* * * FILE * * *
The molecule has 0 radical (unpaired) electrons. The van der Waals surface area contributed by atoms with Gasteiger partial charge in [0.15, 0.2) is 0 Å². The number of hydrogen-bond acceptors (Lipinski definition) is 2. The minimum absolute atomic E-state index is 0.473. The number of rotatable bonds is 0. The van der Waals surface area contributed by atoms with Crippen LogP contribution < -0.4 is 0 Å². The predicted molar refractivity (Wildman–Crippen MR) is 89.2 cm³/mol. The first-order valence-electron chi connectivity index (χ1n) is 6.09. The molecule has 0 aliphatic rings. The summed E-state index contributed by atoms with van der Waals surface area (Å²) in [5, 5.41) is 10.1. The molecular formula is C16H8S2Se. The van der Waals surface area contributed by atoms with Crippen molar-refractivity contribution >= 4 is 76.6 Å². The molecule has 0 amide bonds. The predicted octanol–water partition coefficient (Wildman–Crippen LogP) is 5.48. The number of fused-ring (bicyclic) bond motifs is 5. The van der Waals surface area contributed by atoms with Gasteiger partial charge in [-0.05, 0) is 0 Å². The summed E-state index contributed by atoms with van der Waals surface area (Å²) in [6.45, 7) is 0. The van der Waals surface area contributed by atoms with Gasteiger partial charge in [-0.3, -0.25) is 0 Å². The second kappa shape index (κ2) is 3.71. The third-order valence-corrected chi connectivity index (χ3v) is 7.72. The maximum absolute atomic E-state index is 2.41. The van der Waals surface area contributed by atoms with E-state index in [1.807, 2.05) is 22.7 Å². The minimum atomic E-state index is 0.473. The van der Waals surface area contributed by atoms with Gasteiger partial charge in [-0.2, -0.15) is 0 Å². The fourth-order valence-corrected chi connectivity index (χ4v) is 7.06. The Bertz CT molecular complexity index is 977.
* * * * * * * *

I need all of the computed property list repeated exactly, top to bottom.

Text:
The molecule has 0 radical (unpaired) electrons. The van der Waals surface area contributed by atoms with Gasteiger partial charge in [0.15, 0.2) is 0 Å². The number of hydrogen-bond acceptors (Lipinski definition) is 2. The minimum absolute atomic E-state index is 0.473. The number of rotatable bonds is 0. The van der Waals surface area contributed by atoms with Crippen LogP contribution < -0.4 is 0 Å². The predicted molar refractivity (Wildman–Crippen MR) is 89.2 cm³/mol. The first-order valence-electron chi connectivity index (χ1n) is 6.09. The molecule has 0 aliphatic rings. The summed E-state index contributed by atoms with van der Waals surface area (Å²) in [5, 5.41) is 10.1. The molecular formula is C16H8S2Se. The van der Waals surface area contributed by atoms with Crippen molar-refractivity contribution >= 4 is 76.6 Å². The molecule has 0 amide bonds. The predicted octanol–water partition coefficient (Wildman–Crippen LogP) is 5.48. The number of fused-ring (bicyclic) bond motifs is 5. The van der Waals surface area contributed by atoms with Gasteiger partial charge in [-0.05, 0) is 0 Å². The summed E-state index contributed by atoms with van der Waals surface area (Å²) in [6.45, 7) is 0. The van der Waals surface area contributed by atoms with Gasteiger partial charge in [-0.3, -0.25) is 0 Å². The second kappa shape index (κ2) is 3.71. The third-order valence-corrected chi connectivity index (χ3v) is 7.72. The maximum absolute atomic E-state index is 2.41. The van der Waals surface area contributed by atoms with E-state index in [1.807, 2.05) is 22.7 Å². The minimum atomic E-state index is 0.473. The van der Waals surface area contributed by atoms with Gasteiger partial charge in [-0.2, -0.15) is 0 Å². The fourth-order valence-corrected chi connectivity index (χ4v) is 7.06. The Bertz CT molecular complexity index is 977.